We had a nice, leisurely morning at Big Arroyo. My cup of tea tastes so good—warm, soothing and it perks one up. We had a major stove mishap this morning, and I think I have pretty-much destroyed my little Soto stove. I had bought it used from a guy in Alaska for $15 some years ago, and it has always worked perfectly. This morning, though, I failed to notice that it had come partly unscrewed from the gas canister. So when I went to light it, it started a fire at the base and mostly melted the trigger that lights it before I could put it out. Now the stove won’t light on its own anymore. Luckily, we carry a couple of Bic lighters (one of which seems to have quit working), and we can still have our hot beverages and meals. Whew.
I found an old Native American storage pit near the old cabin here. It’s basically a depression in the ground lined with rocks, which had originally had a cover of some sort. Out in the woods around here, there is a horrid mess of tiny pieces of old toilet paper and stuff careless humans have left behind. I really don’t understand how one can walk so many miles in beauty to get here, and then trash the place!
I washed off my dusty tent (it’s like a car—runs better when it’s clean) and am waiting for it to dry in the sun before we pack up.
Nine Lakes Basin, later in the day…
We set up camp at 2:00 PM among the foxtail pines. It’s breathtakingly beautiful—and at 10,000′, it’s breathtaking anyway. We met Donald, a fellow from Berkeley today on the trail, who knows this area very well. He said, “Go up into the trees, and you’ll find a great campsite, and you’ll think you can’t do better. But just a little bit further on, and toward the waterfall, there’s an even better one.” It was just as he said, though we shied away from the first campsite anyway because of its position on the ridge. It seemed like it could possibly be in another wind tunnel. This new camp even has a piece of old wood with “WELCOME HOME” carved into it. It is secluded, sheltered, near a great water source, and out of the path of the strongest winds. There are views up to Kaweah Gap and down Big Arroyo, and massive cliffs with a cascade pouring down from the upper basin. I am tired and happy.
On the way up Big Arroyo today, we hiked for awhile alongside the creek. It was absolutely beautiful, and we didn’t see anyone for hours on end. Then, when we stopped so that I could fix my pack (more on that later), B went off to pee. As she squatted, she happened to glance up, and noticed a man some distance away with binoculars trained on her. Pretty funny, in all that emptiness!
Over the past year, I have been walking a lot with someone with serious health issues, and it has been work to slow my pace to his. Now I am feeling like I can’t find my old rhythm. Maybe it’s age-related, maybe I just lost it somewhere. I am hoping that on this trip, I can find that beat of my feet on the trail again. But I am so grateful to be able to get out here. I thank my lucky stars!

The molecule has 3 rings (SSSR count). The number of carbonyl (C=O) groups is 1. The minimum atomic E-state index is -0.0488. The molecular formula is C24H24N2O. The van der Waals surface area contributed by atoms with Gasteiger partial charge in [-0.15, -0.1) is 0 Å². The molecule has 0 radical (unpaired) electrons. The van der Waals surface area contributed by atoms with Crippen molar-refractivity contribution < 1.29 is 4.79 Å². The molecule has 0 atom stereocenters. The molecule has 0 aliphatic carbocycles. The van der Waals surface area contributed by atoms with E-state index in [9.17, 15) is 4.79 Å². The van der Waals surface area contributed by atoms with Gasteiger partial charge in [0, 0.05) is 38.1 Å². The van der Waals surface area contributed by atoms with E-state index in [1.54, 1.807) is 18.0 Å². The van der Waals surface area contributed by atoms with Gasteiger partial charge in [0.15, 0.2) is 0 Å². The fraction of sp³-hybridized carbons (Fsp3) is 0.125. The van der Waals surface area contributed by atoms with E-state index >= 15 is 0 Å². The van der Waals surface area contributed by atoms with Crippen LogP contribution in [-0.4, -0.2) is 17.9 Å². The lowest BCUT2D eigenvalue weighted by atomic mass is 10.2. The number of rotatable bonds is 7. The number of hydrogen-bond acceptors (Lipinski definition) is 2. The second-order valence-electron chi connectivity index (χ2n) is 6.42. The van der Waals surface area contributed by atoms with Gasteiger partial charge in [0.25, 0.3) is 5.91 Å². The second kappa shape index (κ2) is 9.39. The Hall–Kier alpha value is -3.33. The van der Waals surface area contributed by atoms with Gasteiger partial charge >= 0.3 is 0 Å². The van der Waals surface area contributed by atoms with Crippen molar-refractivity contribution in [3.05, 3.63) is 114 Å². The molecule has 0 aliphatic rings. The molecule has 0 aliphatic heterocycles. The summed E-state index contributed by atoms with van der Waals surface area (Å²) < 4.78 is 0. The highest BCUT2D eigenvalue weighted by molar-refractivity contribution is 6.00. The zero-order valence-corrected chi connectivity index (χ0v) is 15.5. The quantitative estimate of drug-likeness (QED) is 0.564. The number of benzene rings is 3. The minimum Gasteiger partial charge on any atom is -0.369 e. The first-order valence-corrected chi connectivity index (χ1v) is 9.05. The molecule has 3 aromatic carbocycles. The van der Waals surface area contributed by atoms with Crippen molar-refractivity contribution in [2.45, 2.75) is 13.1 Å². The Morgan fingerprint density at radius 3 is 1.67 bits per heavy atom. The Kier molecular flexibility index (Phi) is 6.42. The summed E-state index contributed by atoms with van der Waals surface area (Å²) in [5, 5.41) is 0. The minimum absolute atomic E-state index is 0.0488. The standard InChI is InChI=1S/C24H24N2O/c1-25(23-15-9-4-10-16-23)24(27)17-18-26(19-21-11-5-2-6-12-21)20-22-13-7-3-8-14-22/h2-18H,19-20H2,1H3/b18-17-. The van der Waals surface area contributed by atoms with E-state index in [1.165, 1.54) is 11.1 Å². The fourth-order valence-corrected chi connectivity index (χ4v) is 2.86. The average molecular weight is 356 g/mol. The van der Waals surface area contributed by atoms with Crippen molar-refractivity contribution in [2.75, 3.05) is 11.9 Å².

B is reading a book on the power of prayer, which includes this great quote from Arthur Eddington (astronomer, physicist, philosopher of science): “Something unknown is doing we don’t know what.” I really feel that out here.
5:45 pm: It’s raining, and we are sheltering in our tents. We timed it perfectly—just got back from a hike into the upper reaches of 9 Lakes Basin. We could see the storm brewing on the other side of Lion Rock, and most likely going strong at Tamarack Lake and over Elizabeth and Colby Passes.
We wandered upward along granite shelves, picking our way from lake to lake and stopping to admire the views and approaching clouds. Stopped for a swim in one of the lakes, which didn’t seem to have an inlet and so was warmer (less cold) than some of the others. I just started to write that it would hav been better if the sun were hotter, but damn! It was perfect! The rocks were warm, for drying off.
Everywhere we walked there were tiny flowers. It was impossible not to occasionally crush them underfoot. The horsemint and pennyroyal scented the air and woke our senses.
Now it’s hailing a little, as we shelter in our tents, just to remind us that Nature will have her say, and throw at us anything she wants at any time.
A little while later, it had stopped raining, and B called me out of my tent to watch the sunset. Glorious!
Amazing photos! Y’all rock
Hey, Lorraine, it’s good to see your name here! I hoe the world is treating you well, and you are still making beautiful music!
Sensational storm photos. I’ve been in a few of those afternoon Sierra storms. They give you sunsets like nowhere else.
Caught up with the hiking and though it’s not like being there, it is great to see the picts and stories to remind me of how wonderful the Sierra’s are. Lucky girl to live so close.